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Supervisory Skills for Managers
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When you said yes to become a supervisor, you said yes to be responsible for the work of others. As a result, your life will never be the same. From now on, your challenge will be the achievement of personal and corporate goals through others. As you assumed your new assignment, did you ask yourself, "Will I be successful as a manager and supervisor of others?" 

The good news is you already possess several key ingredients that will contribute to your success. Among them:

  1. Your superiors have faith in your abilities to be a supervisor since they have given you the opportunity to lead a team of people.
  2. You probably have a good deal of knowledge and experience which will provide you with insight into future problems and solutions.
  3. You already possess a positive attitude toward your work, your company and your fellow employees since you have achieved success in previous assignments.

 

Being a manager of others, however, requires skills beyond those of a satisfactory individual performer. Unfortunately, the sink or swim method of mastering these skills won't cut it in this day of rapid change and restructure within most organizations. It is an incorrect assumption to expect that just because you have been successful in previous assignments that you will intuitively know how to manage and supervise. You won't.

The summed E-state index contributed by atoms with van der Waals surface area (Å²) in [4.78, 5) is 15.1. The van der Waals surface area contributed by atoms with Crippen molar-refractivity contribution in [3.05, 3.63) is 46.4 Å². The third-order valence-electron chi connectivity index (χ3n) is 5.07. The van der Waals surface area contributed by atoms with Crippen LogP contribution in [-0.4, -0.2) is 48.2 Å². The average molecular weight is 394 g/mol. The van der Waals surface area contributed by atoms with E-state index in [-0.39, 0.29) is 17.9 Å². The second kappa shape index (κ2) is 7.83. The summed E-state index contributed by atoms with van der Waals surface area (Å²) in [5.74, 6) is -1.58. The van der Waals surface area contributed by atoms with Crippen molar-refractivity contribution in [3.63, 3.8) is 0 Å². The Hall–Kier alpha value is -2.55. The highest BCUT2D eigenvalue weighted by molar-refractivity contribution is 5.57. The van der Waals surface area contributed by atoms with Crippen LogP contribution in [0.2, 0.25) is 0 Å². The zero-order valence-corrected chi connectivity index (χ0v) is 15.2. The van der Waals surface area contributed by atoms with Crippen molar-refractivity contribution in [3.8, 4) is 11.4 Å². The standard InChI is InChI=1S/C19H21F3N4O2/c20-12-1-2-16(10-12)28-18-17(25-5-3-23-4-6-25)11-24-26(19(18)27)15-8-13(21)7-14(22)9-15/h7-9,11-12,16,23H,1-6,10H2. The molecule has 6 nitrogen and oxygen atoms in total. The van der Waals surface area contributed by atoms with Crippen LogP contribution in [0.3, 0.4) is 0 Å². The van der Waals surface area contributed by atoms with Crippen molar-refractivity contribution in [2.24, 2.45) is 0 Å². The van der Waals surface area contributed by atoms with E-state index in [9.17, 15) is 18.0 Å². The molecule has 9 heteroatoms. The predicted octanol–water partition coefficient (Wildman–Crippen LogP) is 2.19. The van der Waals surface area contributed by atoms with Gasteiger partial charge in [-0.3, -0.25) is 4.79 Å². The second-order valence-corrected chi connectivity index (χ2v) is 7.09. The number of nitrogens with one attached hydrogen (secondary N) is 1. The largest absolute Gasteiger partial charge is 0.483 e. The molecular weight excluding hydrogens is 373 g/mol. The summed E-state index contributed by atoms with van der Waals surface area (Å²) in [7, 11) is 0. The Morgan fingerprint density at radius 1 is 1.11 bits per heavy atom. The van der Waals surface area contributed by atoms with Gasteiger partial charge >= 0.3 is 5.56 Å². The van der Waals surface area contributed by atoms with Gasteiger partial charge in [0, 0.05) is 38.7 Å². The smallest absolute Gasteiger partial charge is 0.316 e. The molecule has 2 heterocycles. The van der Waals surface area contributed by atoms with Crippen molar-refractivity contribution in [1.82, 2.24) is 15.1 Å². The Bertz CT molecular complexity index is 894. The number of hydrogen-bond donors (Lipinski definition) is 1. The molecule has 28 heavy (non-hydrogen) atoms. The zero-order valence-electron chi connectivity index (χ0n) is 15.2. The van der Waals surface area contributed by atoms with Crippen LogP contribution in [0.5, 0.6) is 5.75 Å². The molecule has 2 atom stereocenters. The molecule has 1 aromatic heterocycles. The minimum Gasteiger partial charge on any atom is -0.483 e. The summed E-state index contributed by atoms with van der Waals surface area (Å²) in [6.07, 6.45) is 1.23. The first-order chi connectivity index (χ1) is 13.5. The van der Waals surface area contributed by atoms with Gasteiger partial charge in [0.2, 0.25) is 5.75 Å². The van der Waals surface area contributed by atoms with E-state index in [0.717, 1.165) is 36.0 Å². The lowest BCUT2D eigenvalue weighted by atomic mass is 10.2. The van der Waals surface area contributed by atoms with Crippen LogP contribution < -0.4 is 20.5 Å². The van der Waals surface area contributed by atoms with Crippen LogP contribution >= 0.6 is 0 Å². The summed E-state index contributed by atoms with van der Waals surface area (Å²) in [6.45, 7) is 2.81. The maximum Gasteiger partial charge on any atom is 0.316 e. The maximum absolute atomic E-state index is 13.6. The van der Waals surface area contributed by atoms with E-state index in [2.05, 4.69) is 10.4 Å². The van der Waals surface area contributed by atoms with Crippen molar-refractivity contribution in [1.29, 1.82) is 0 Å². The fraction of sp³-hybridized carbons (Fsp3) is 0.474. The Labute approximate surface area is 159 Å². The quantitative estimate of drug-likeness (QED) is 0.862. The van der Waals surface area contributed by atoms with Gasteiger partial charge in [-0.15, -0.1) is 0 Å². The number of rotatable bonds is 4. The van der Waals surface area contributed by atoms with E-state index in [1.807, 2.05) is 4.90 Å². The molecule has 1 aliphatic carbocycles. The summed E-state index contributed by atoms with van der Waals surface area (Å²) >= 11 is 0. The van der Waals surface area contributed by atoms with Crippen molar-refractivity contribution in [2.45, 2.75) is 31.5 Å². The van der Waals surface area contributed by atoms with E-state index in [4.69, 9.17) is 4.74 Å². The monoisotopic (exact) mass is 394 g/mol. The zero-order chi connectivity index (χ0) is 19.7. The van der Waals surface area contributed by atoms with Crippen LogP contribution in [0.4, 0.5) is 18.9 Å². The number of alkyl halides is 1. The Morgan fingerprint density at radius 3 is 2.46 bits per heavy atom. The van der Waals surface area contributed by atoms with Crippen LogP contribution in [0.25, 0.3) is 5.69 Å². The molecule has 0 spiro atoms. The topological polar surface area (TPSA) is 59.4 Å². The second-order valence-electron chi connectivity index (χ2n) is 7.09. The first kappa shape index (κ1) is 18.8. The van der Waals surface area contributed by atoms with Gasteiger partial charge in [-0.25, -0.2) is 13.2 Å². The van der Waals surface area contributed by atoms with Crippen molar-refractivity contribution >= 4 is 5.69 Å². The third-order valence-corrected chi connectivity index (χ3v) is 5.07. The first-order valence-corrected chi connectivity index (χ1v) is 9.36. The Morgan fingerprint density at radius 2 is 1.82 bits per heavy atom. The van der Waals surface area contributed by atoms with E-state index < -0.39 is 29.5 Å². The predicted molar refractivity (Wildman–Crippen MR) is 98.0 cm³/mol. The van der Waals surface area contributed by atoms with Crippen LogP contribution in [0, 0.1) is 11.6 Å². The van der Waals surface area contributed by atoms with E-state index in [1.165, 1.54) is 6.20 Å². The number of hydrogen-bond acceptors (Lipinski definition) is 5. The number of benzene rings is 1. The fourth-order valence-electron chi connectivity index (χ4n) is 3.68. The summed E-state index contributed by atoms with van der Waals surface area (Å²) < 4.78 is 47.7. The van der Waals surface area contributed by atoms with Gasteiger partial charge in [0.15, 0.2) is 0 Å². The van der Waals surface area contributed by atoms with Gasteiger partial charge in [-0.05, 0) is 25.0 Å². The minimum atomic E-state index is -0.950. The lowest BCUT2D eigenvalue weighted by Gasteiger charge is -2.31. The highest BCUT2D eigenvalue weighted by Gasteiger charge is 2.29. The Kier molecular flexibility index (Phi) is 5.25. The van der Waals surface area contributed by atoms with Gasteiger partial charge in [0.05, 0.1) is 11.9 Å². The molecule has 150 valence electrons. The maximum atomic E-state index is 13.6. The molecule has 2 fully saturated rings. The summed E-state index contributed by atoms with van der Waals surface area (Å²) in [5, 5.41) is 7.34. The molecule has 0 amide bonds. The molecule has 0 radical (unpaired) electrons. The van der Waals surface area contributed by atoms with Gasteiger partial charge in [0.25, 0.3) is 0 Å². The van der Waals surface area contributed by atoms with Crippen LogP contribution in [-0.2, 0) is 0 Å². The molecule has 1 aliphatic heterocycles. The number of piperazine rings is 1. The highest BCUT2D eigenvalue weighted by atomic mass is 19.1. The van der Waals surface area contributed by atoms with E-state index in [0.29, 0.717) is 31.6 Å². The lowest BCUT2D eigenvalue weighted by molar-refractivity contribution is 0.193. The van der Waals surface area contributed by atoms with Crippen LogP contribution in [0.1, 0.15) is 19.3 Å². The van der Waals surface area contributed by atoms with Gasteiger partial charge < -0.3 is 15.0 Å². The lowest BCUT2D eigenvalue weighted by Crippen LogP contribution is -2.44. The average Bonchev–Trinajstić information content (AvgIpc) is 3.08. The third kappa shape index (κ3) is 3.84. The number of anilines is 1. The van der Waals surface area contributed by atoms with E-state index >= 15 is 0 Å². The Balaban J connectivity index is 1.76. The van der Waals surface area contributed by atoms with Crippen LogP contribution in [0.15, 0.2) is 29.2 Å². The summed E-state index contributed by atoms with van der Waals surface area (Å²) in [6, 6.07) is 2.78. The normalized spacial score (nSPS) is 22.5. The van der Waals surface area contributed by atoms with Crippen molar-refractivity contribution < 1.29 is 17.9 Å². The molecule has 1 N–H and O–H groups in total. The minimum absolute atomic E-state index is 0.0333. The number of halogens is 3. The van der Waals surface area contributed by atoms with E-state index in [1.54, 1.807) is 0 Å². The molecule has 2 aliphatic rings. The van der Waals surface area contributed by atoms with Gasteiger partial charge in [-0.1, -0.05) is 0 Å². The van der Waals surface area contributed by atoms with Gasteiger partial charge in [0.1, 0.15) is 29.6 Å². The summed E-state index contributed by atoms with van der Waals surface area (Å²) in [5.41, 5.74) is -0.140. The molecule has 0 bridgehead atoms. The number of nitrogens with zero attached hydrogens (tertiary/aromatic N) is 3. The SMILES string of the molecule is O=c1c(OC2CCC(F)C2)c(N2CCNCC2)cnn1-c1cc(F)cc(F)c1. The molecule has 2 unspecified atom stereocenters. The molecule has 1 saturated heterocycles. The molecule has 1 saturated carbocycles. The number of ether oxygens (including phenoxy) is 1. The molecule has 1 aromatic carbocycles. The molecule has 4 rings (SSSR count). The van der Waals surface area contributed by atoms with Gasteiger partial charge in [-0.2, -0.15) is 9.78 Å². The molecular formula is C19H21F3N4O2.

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CRI's ‘Supervisory Skills for New Managers' workshop is designed to equip you with the basics that will enable you to start off on the right foot and build a foundation for success. Discussion topics include:

  • Making the Transition from "Doing to Leading" - Creating an atmosphere of trust and respect.
  • The Challenge of Supervision - Key principles in dealing with others.
  • Improving Employee Performance - Use a systematic approach when addressing performance issues.
  • Appraising Performance - The progressive disciplinary approach.
  • When Problems Occur - Making changes when all else has failed.
  • The Necessary Art of Hiring and Selection- Finding people who can learn to fish on their own.
  • New Rules in a Changing World of Work - Collaboration, teamwork and interdependency.
  • Your People and Your Time - Developing your staff without accepting their "monkeys."
 
 
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